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Solving 12 Common Problems of Studio Lighting: 10 to 12

Lesson 34 from: Studio Lighting 101

Lindsay Adler

Solving 12 Common Problems of Studio Lighting: 10 to 12

Lesson 34 from: Studio Lighting 101

Lindsay Adler

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Lesson Info

34. Solving 12 Common Problems of Studio Lighting: 10 to 12

Finish the list of the most common problems that come up with studio lighting. Work with separating the subject from a dark background, lighting groups evenly, and using wide apertures with strobe lights.


Class Trailer

Day 1


Studio Essentials: Shutter Speed


Studio Essentials: Flash Exposure


Studio Essentials: White Balance


Light Principles: Inverse Square Law


Lighting Patterns


Shoot: Demo Lighting Patterns


Quality of Light and Modifiers


Shoot: Choosing a Modifier - Diffusion and Grid


Shoot: Choosing a Modifier - Umbrellas


Shoot: Choosing a Modifier - Softboxes


Shoot: Choosing a Modifier - Extra Stuff


10 One Light Set-ups: 1 and 2


10 One Light Set-ups: 3 to 5


10 One Light Set-ups: 6 to 10


One Light Set-ups: Pop Quiz


Day 2


FAQ for Purchasing Studio Light Part 1


FAQ for Purchasing Studio Light Part 2


FAQ for Purchasing Studio Light Part 3


10 Two Light Set-Ups: 1 and 2


10 Two Light Set-Ups: 3 to 6


10 Two Light Set-Ups: 7 to 10


5 Two Light Set-Ups: 1 & 2


5 Two Light Set-Ups: 3 to 5


5 Basic Three Light Set-Ups: 1 & 2


5 Basic Three Light Set-Ups: 3 to 5


5 Intermediate Three Light Set-Ups: 1 to 3


5 Intermediate Three Light Set-Ups: 4 & 5


10 Common Lighting Mistakes


Day 3


Solving 12 Common Problems of Studio Lighting: 1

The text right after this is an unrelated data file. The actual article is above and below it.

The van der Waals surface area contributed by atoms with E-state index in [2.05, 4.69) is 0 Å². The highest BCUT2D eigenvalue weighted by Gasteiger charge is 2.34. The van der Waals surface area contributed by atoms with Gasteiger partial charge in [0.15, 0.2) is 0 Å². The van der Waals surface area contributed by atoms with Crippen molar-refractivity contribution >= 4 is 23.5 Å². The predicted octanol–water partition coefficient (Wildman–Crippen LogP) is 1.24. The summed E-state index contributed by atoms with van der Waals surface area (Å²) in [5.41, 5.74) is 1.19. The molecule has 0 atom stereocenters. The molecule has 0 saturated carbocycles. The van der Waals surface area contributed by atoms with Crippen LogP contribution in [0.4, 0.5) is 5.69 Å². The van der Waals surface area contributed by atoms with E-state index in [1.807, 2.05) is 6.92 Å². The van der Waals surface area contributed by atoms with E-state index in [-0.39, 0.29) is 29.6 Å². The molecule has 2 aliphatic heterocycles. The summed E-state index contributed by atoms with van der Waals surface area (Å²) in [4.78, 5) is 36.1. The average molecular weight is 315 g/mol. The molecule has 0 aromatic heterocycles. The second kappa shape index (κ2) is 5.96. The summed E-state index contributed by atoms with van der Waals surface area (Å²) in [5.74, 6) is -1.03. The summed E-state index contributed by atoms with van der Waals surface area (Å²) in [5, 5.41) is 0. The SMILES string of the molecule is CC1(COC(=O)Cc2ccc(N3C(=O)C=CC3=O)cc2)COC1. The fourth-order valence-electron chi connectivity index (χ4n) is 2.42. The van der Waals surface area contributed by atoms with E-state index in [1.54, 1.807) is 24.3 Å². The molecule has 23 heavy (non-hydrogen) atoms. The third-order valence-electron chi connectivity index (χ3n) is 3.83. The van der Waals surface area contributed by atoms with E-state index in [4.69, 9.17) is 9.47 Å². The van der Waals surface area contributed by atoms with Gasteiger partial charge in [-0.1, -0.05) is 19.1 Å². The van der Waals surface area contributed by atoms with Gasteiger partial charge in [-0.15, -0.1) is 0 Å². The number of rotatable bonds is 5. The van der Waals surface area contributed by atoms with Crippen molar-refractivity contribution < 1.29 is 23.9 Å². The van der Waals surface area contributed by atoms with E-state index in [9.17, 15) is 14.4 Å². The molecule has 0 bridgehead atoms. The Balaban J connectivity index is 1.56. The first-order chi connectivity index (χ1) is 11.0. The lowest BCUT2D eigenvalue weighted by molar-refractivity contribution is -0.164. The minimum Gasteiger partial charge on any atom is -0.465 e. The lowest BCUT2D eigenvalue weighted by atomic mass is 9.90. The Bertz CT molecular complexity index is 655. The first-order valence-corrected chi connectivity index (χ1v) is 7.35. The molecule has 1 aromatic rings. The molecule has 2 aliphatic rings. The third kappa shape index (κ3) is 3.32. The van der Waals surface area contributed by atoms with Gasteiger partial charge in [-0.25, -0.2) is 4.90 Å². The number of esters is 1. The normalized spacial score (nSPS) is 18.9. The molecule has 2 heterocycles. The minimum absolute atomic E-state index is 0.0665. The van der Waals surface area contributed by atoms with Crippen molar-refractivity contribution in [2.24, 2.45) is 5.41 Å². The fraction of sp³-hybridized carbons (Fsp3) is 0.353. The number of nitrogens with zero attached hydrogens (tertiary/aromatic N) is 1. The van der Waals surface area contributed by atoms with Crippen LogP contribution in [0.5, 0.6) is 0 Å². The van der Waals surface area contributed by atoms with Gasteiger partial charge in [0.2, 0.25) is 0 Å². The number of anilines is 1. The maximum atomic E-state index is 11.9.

Solving 12 Common Problems of Studio Lighting: 2 to 6


Solving 12 Common Problems of Studio Lighting: 7


Solving 12 Common Problems of Studio Lighting: 8


Solving 12 Common Problems of Studio Lighting: 9


Solving 12 Common Problems of Studio Lighting: 10 to 12


Portrait Lighting: 1, 2, and 3 Lights


Beauty Lighting: 1, 2, and 3 Lights


Lighting Groups: 1, 2, and 3 Lights


Lighting for Drama: 1, 2, and 3 Lights


Your First Studio Lighting


Lesson Info

Solving 12 Common Problems of Studio Lighting: 10 to 12

This one we've demonstrated yesterday, so I don't want I won't definitely here, but you, you guys will know the concept. How do I separate a dark subject from a background? And I really struggled with this for a couple reasons I perhaps would have a black background with dark black hair, and that subject just blends right in this is something this is one of the reasons why you would want to lights over one light, because even if you take a reflector opposite this light, when it's a black background and try to catch some of that light to separate the hair it's too dark, it doesn't catch enough sheen, you really need another light that example either a strip bank, but strip box or barn doors or something of that sort, and the other reason that I had trouble with this is because of ratios I had learned about lighting ratios, which would be how strong is the back light compared to the front lines would have a barn door that I was trying to get the ratios, but it doesn't take into considera...